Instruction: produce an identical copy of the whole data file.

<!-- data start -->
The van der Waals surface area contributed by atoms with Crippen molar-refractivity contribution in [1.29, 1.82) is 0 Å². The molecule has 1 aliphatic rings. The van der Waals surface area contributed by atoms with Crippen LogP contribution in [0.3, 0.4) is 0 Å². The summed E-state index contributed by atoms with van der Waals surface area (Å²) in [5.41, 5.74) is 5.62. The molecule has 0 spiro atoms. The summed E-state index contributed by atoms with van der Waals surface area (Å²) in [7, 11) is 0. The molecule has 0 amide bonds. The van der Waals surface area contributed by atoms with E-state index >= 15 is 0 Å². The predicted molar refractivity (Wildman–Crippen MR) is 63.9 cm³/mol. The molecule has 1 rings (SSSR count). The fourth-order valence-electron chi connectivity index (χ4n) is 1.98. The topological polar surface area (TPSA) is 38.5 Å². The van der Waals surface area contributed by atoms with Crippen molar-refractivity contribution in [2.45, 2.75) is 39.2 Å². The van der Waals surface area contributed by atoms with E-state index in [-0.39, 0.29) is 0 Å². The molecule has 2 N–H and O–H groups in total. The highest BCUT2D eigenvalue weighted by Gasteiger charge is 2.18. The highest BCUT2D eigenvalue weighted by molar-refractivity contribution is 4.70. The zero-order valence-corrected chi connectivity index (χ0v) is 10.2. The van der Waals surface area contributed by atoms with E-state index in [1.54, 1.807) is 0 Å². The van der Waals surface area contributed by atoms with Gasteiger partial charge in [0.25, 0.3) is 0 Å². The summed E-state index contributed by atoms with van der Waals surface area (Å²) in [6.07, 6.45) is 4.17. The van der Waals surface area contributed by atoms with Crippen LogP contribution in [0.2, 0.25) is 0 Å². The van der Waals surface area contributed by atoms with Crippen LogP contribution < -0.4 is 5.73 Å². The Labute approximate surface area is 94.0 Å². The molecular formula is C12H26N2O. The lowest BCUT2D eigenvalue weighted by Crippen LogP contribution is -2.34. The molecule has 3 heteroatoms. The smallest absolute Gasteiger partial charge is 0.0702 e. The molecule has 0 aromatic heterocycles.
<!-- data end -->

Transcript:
The van der Waals surface area contributed by atoms with Crippen molar-refractivity contribution in [1.29, 1.82) is 0 Å². The molecule has 1 aliphatic rings. The van der Waals surface area contributed by atoms with Crippen LogP contribution in [0.3, 0.4) is 0 Å². The summed E-state index contributed by atoms with van der Waals surface area (Å²) in [5.41, 5.74) is 5.62. The molecule has 0 spiro atoms. The summed E-state index contributed by atoms with van der Waals surface area (Å²) in [7, 11) is 0. The molecule has 0 amide bonds. The van der Waals surface area contributed by atoms with E-state index >= 15 is 0 Å². The predicted molar refractivity (Wildman–Crippen MR) is 63.9 cm³/mol. The molecule has 1 rings (SSSR count). The fourth-order valence-electron chi connectivity index (χ4n) is 1.98. The topological polar surface area (TPSA) is 38.5 Å². The van der Waals surface area contributed by atoms with Crippen molar-refractivity contribution in [2.45, 2.75) is 39.2 Å². The van der Waals surface area contributed by atoms with E-state index in [-0.39, 0.29) is 0 Å². The molecule has 2 N–H and O–H groups in total. The highest BCUT2D eigenvalue weighted by Gasteiger charge is 2.18. The highest BCUT2D eigenvalue weighted by molar-refractivity contribution is 4.70. The zero-order valence-corrected chi connectivity index (χ0v) is 10.2. The van der Waals surface area contributed by atoms with E-state index in [1.54, 1.807) is 0 Å². The van der Waals surface area contributed by atoms with Gasteiger partial charge in [0.25, 0.3) is 0 Å². The summed E-state index contributed by atoms with van der Waals surface area (Å²) in [6.07, 6.45) is 4.17. The van der Waals surface area contributed by atoms with Crippen LogP contribution in [0.2, 0.25) is 0 Å². The van der Waals surface area contributed by atoms with Crippen LogP contribution < -0.4 is 5.73 Å². The Labute approximate surface area is 94.0 Å². The molecular formula is C12H26N2O. The lowest BCUT2D eigenvalue weighted by Crippen LogP contribution is -2.34. The molecule has 3 heteroatoms. The smallest absolute Gasteiger partial charge is 0.0702 e. The molecule has 0 aromatic heterocycles.